INTERCONNECT time domain analysis is performed using a dynamic data flow simulator. When a simulation runs, data flows from the output port of one element to one or more input ports of one or more connected elements. When an element receives data, its compact model applies its behavior to the data and generates the appropriate output. In the time domain simulation, data is represented as a stream of samples. Each sample represents the value of the signal at a specific point in time. S In addition to optical signals, INTERCONNECT supports digital and electrical signal types. This flexibility to represent different types of element behavior and signal types enables the development of compact models that can comprehensively address the variety of nonlinear opto-electronic devices present in photonic integrated circuits.

Figure 6: INTERCONNECT time domain simulation supports mixed-signal representation: digital, electrical and optical signals offers flexibility in handling the simulation at different levels of the integrated circuit.

Similar to the frequency domain simulations, the multimode nature of optical components is also included in the time domain simulation, and is not limited to two orthogonal modes or polarizations. INTERCONNECT optical signal support an arbitrary number of modes and base bands, giving designers the capability to simulate bidirectional, multimode and multichannel optical circuits.

INTERCONNECT relies upon Infinite Impulse Response (IIR) and Finite Impulse Response (FIR) digital filters to implement frequency dependent behavior in time domain simulations. For each signal mode and signal band, a corresponding digital filter is created, addressing complex single or multimode wavelength division multiplexing (WDM) devices. By supporting multiple baseband signals for coarse WDM circuits, one for each channel, different digital filters can be applied to different bands, reducing the limitations and trade-offs as to how well these digital filters can apply a desired frequency response to a time domain signal. Typical limitations are the ripple introduced by FIR filters due to the finite length of the impulse response. For instance, each scattering matrix in INTERCONNECT defines the relationship between an input and output signal mode, and each scatter parameter is defined by a vector of digital filters, where each filter is centered at the center frequency of the corresponding signal baseband.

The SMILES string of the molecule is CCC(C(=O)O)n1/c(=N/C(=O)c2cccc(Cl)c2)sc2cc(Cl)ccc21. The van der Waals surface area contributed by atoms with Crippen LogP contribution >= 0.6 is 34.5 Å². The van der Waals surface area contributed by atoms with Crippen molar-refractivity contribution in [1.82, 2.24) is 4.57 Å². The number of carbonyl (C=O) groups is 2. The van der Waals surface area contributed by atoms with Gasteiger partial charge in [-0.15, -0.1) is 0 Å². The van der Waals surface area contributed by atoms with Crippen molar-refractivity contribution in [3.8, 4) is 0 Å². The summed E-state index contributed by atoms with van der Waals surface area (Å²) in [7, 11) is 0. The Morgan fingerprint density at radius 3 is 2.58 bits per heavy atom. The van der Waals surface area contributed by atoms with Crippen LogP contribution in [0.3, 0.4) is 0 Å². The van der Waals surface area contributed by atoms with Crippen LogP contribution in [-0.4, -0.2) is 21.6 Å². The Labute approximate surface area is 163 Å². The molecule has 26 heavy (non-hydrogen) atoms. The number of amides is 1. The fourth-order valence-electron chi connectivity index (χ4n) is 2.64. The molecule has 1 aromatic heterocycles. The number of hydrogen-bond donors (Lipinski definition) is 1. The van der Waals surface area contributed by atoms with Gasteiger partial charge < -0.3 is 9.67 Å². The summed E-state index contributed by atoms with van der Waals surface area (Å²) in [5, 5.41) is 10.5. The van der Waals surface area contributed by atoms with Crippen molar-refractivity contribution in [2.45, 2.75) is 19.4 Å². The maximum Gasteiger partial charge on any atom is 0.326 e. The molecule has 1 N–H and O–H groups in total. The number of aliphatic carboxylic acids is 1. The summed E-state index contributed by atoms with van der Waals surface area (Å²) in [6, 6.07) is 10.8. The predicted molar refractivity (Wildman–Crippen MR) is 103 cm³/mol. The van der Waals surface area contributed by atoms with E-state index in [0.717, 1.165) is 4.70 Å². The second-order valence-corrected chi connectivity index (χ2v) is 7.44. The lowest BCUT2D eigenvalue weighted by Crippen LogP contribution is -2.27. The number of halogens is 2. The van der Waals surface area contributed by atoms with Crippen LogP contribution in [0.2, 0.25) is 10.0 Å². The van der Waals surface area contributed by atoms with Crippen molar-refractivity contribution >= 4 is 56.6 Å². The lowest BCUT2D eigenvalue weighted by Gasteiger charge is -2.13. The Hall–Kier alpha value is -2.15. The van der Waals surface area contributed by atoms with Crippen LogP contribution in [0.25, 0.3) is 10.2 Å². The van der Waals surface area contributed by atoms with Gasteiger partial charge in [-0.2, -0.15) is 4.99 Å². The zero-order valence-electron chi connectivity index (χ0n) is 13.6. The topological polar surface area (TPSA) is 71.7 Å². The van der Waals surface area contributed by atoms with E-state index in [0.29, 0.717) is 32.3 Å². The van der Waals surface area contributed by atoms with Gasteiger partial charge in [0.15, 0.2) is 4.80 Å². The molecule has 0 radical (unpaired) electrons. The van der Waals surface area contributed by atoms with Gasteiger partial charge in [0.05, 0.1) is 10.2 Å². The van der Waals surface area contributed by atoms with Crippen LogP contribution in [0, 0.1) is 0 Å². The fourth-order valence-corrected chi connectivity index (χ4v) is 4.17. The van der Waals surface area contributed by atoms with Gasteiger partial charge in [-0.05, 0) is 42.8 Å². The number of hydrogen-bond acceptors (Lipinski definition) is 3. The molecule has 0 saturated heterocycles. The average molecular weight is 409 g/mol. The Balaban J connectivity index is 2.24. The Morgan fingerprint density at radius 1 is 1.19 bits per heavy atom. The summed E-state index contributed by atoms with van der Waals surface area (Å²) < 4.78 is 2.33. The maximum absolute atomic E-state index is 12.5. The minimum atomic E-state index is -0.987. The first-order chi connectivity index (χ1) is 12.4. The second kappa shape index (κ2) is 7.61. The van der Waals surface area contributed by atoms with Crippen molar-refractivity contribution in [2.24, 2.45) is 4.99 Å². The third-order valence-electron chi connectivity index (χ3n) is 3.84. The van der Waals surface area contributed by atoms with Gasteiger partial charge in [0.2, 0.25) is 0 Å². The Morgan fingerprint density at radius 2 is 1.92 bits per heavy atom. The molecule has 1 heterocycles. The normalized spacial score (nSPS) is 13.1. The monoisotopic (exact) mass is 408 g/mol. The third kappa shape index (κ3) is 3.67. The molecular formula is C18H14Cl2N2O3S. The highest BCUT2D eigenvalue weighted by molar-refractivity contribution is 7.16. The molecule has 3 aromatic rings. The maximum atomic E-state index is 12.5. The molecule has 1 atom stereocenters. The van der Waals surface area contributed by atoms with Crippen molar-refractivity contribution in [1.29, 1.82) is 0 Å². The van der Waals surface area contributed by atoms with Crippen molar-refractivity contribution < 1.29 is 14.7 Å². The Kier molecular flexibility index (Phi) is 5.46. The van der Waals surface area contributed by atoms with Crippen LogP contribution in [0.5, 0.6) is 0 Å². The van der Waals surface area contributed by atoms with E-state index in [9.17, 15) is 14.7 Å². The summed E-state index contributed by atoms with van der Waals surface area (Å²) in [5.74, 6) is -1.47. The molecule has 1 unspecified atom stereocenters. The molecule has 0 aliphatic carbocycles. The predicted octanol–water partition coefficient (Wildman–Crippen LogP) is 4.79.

Figure 7: INTERCONNECT scattering matrix is a container of multiple modes and digital filters centered at each signal baseband.

INTERCONNECT time domain signal integrity analysis of a circuit under test is performed by analyzers connected to port monitors. Monitors are used to store the different signal types, and they can be placed at any output or bidirectional port of an element. As the simulation runs, analyzers can be added to the circuit and connected to the monitors allowing for real time analysis of simulation results. For instance, the eye diagram analyzer can perform a comprehensive set of measurements on the time domain waveform, including bit error rate (BER), optimum threshold and decision instant, and extinction ratio.

Figure 8: INTERCONNECT visualizer shows results of time domain analysis on an optical transceiver. The eye diagram analyzer offers insight into the nature of the circuit imperfections.

Example application: ring modulators

The ring modulator is a cavity working on the principle of the constructive interference of light inside a resonator, resulting in a tunable Lorentzian transfer function [9]. Frequency and time domain simulations are required to determine the optimum operation point of the device, and its influence on the overall circuit performance.

For the maximum modulation efficiency, the modulator is typically biased at the largest slope of the transfer curve. Frequency domain simulation, driven by the INTERCONNECT optical network analyzer, determines the operation frequency and bias of the modulator that maximizes efficiency. For a given bias voltage, the steady-state frequency response of the device can be determined and key metrics such as free spectral range, Q-factor and extinction ratio can then be calculated.